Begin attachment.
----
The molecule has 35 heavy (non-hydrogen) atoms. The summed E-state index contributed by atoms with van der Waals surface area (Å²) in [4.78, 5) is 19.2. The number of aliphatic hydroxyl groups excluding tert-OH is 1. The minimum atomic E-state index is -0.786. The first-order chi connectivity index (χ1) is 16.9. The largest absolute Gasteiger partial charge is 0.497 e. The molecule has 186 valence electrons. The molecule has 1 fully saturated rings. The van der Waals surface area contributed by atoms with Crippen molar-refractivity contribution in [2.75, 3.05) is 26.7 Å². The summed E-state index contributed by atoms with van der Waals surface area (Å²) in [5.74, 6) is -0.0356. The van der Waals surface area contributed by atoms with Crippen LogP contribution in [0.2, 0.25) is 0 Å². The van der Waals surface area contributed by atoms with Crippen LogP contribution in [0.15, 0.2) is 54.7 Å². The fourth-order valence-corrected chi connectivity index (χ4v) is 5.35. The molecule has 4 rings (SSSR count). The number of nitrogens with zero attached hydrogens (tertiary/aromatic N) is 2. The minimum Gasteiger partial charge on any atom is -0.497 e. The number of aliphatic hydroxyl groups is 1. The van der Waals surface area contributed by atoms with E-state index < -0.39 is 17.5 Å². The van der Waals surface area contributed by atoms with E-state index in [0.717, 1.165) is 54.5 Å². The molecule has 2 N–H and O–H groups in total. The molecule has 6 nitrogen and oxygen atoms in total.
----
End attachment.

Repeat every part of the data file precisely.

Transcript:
The molecule has 35 heavy (non-hydrogen) atoms. The summed E-state index contributed by atoms with van der Waals surface area (Å²) in [4.78, 5) is 19.2. The number of aliphatic hydroxyl groups excluding tert-OH is 1. The minimum atomic E-state index is -0.786. The first-order chi connectivity index (χ1) is 16.9. The largest absolute Gasteiger partial charge is 0.497 e. The molecule has 186 valence electrons. The molecule has 1 fully saturated rings. The van der Waals surface area contributed by atoms with Crippen molar-refractivity contribution in [2.75, 3.05) is 26.7 Å². The summed E-state index contributed by atoms with van der Waals surface area (Å²) in [5.74, 6) is -0.0356. The van der Waals surface area contributed by atoms with Crippen LogP contribution in [0.2, 0.25) is 0 Å². The van der Waals surface area contributed by atoms with Crippen LogP contribution in [0.15, 0.2) is 54.7 Å². The fourth-order valence-corrected chi connectivity index (χ4v) is 5.35. The molecule has 4 rings (SSSR count). The number of nitrogens with zero attached hydrogens (tertiary/aromatic N) is 2. The minimum Gasteiger partial charge on any atom is -0.497 e. The number of aliphatic hydroxyl groups is 1. The van der Waals surface area contributed by atoms with E-state index < -0.39 is 17.5 Å². The van der Waals surface area contributed by atoms with E-state index in [0.717, 1.165) is 54.5 Å². The molecule has 2 N–H and O–H groups in total. The molecule has 6 nitrogen and oxygen atoms in total.